INspect-acles exam

wearing spectacles.

I figured that wearing glasses for the INspect-acles assignment would be interesting. Turns out that noticing what’s interesting is hard when, for most of the week, I found myself defensive, self-conscious, disillusioned by childhood expectations and mostly uncomfortable.

what do you inspect me to say?

Naturally, people that know me and are used to seeing me, were curious. I anticipated this. I was ready for the double-takes and the off-guarded regards for my new appearance. The most common comments:
Them: “I didn’t know you wore glasses!”
Me: “I just got them.” 
Them: “I’ve never seen you in glasses.”
Me: “I just started wearing them.”

These pre-planned responses were very effectual. Neither deceptive nor descriptive, these one-liners saved me a lot of time (and preserved a little mystery.) Too often, too much time is wasted in people elaborating on these pleasantries. It’s like talking about the weather for too long. Or when a compliment isn’t just received but carried away:
Person 1: “I like your glasses!”
Person 2: “Thanks! I just got them. I couldn’t decide between tortoise-shell or olive green so I got both! The lady at the store- you know that store on 8th street- she was really great and gave me a deal on both!”
Person 1: “Those ones look really great!”
Person 2: “Yeah, with this outfit I figured I could get away green. I even switched out my purse to match! Come to think of it, I got this purse at that store too! Hey I guess I did pretty well. I mean if they’re from the same store, they’re totally SUPPOSED to match…”

Those were the conversations that I didn’t want to have about my glasses and really- conversations I never want to have. (I liken myself more to Person 1- wearing a waning smile while plotting a quick getaway.) So I had strategized a defense. I put on my spectacles for the week and prepared to squash any attention paid to my new look, with short, ambiguous replies: ‘Yes’ and ‘thanks’, and ‘I just got them.’ What’s significant is how subtle this defense strategy was, even to me. Looking back, I realize it was as an unconscious decision based on a self-consciousness. We all do it all the time because pleasantries invariably turn into compliments into conversation… putting you on stage, in the spotlight and (more specifically) under the lens of attention. I sought to avoid the inspection of me in spectacles.

inspection and reflection of self:
Don’t get me wrong. It was intriguing to catch my own attention in the mirror throughout the week. Though I never got used to that stranger wearing glasses, staring back at me, she was OK. I inspected her looks with curiosity and acceptance.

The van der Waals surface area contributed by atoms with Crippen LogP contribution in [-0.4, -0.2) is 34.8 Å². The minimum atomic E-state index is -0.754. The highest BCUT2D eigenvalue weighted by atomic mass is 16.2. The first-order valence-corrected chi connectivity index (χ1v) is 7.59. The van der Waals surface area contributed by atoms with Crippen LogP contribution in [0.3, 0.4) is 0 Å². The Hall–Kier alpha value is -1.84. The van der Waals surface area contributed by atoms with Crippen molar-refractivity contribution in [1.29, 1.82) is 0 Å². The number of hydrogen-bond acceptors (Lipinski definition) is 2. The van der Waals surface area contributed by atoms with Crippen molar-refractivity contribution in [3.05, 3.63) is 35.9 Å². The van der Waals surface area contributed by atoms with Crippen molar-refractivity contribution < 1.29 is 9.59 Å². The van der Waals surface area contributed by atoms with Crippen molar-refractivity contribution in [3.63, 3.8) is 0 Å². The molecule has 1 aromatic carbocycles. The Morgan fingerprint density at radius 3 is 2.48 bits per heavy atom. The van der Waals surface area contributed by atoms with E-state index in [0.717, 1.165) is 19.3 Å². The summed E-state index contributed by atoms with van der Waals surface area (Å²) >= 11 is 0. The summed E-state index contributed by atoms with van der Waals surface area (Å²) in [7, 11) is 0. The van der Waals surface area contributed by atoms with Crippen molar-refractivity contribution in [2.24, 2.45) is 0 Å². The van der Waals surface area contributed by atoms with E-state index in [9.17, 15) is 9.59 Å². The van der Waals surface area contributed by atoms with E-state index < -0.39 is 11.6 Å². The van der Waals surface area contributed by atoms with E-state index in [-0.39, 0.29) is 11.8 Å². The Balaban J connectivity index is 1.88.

I was very adamant about not spending any money on “fake” glasses. I considered old sunglasses and reading glasses. I removed their lenses and reconsidered all of them for the wearing. But they looked silly. How could I walk around in any of them for a week? I cared A LOT, I realize, that I would be spending an entire week, seen and considered behind frames, lenses or not. Although it would be temporary (and ultimately a choice) I couldn’t reason with myself to settle for silly. It took me two days, a little luck at the right accessory store, and four dollars to find a pair that (to put it one way) would match the purse.

So it’s a fashion. I mean, when I was younger (and I wasn’t alone) I wanted glasses. I yearned to pick out a color and a shape, a pair to identify with as a part of my own look. I paid attention to the symptoms of my spectacled peers and feigned the same. Prompted by ‘headaches’ and “I can’t read that, it’s too blurry,” my mom even took me to the eye doctor. Not fooled (apparently I am unable to fail an eye exam) my eyes having failed me, the doctor said they passed the test and  sent home to live the rest of my life with unassisted vision. I grew out of wanting to wear glasses. (Fashion is fickle.) As a teenager, glasses are for nerds. As an adult, optometry is expensive maintenance.

As for me, this week, in spectacles, I was mostly irritated. Annoyed by something atop my nose. Distracted by the frames in my peripheral vision for the entire week, I still wonder, when do you get used to that? Unaccustomed to wearing lenses indoors, I constantly ‘lost’ my glasses atop my head, treating them like sunglasses pushed out of the way when I came in from outside. I never realized that glass is a mess! It doesn’t stay clean ever, (who would have thought?)

in glasses

 other lenses:

Most unforeseen was the interest I somehow managed to arouse in others to also wear spectacles for the week for no obvious reason. Normally I share the details of my weekly adventures eagerly and encourage others to participate. As I mentioned before, this week was an exception to that. I explained very little to very few about my ‘new’ glasses. Whether or not that’s relative, I was still surprised by my 20/20-vision-friend Lindsey (photographed) who stuck out most of the week with me in spectacles for no good reason.

 

 

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